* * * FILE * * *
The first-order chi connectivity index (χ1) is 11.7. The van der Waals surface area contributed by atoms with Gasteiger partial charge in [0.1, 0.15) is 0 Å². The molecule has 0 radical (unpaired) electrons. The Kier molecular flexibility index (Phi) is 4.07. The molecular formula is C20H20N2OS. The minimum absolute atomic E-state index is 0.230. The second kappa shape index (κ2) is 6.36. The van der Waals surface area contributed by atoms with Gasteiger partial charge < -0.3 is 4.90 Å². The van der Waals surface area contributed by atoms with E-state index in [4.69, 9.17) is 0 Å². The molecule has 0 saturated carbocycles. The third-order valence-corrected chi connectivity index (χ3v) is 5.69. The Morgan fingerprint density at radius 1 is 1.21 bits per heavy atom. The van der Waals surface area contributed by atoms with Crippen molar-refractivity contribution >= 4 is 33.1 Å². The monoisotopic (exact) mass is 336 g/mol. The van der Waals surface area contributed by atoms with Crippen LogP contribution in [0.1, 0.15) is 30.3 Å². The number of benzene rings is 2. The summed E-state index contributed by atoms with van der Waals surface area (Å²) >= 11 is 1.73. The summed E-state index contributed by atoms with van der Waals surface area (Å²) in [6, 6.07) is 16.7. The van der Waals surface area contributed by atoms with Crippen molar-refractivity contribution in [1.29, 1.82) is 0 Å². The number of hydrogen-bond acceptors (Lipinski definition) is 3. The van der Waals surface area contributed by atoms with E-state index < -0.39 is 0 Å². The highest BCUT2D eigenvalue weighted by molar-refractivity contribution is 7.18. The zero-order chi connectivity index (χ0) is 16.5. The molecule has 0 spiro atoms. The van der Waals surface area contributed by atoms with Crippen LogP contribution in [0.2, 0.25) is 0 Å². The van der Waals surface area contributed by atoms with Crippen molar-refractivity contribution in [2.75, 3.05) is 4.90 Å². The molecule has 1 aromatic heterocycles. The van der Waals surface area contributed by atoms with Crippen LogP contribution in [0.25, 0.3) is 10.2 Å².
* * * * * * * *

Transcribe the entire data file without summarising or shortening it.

The first-order chi connectivity index (χ1) is 11.7. The van der Waals surface area contributed by atoms with Gasteiger partial charge in [0.1, 0.15) is 0 Å². The molecule has 0 radical (unpaired) electrons. The Kier molecular flexibility index (Phi) is 4.07. The molecular formula is C20H20N2OS. The minimum absolute atomic E-state index is 0.230. The second kappa shape index (κ2) is 6.36. The van der Waals surface area contributed by atoms with Gasteiger partial charge < -0.3 is 4.90 Å². The van der Waals surface area contributed by atoms with E-state index in [4.69, 9.17) is 0 Å². The molecule has 0 saturated carbocycles. The third-order valence-corrected chi connectivity index (χ3v) is 5.69. The Morgan fingerprint density at radius 1 is 1.21 bits per heavy atom. The van der Waals surface area contributed by atoms with Crippen molar-refractivity contribution >= 4 is 33.1 Å². The monoisotopic (exact) mass is 336 g/mol. The van der Waals surface area contributed by atoms with Crippen LogP contribution in [0.1, 0.15) is 30.3 Å². The number of benzene rings is 2. The summed E-state index contributed by atoms with van der Waals surface area (Å²) >= 11 is 1.73. The summed E-state index contributed by atoms with van der Waals surface area (Å²) in [6, 6.07) is 16.7. The van der Waals surface area contributed by atoms with Crippen molar-refractivity contribution in [1.29, 1.82) is 0 Å². The number of hydrogen-bond acceptors (Lipinski definition) is 3. The van der Waals surface area contributed by atoms with E-state index < -0.39 is 0 Å². The highest BCUT2D eigenvalue weighted by molar-refractivity contribution is 7.18. The zero-order chi connectivity index (χ0) is 16.5. The molecule has 0 spiro atoms. The van der Waals surface area contributed by atoms with Crippen LogP contribution in [0.2, 0.25) is 0 Å². The van der Waals surface area contributed by atoms with Crippen molar-refractivity contribution in [2.75, 3.05) is 4.90 Å². The molecule has 1 aromatic heterocycles. The van der Waals surface area contributed by atoms with Crippen LogP contribution in [0.25, 0.3) is 10.2 Å².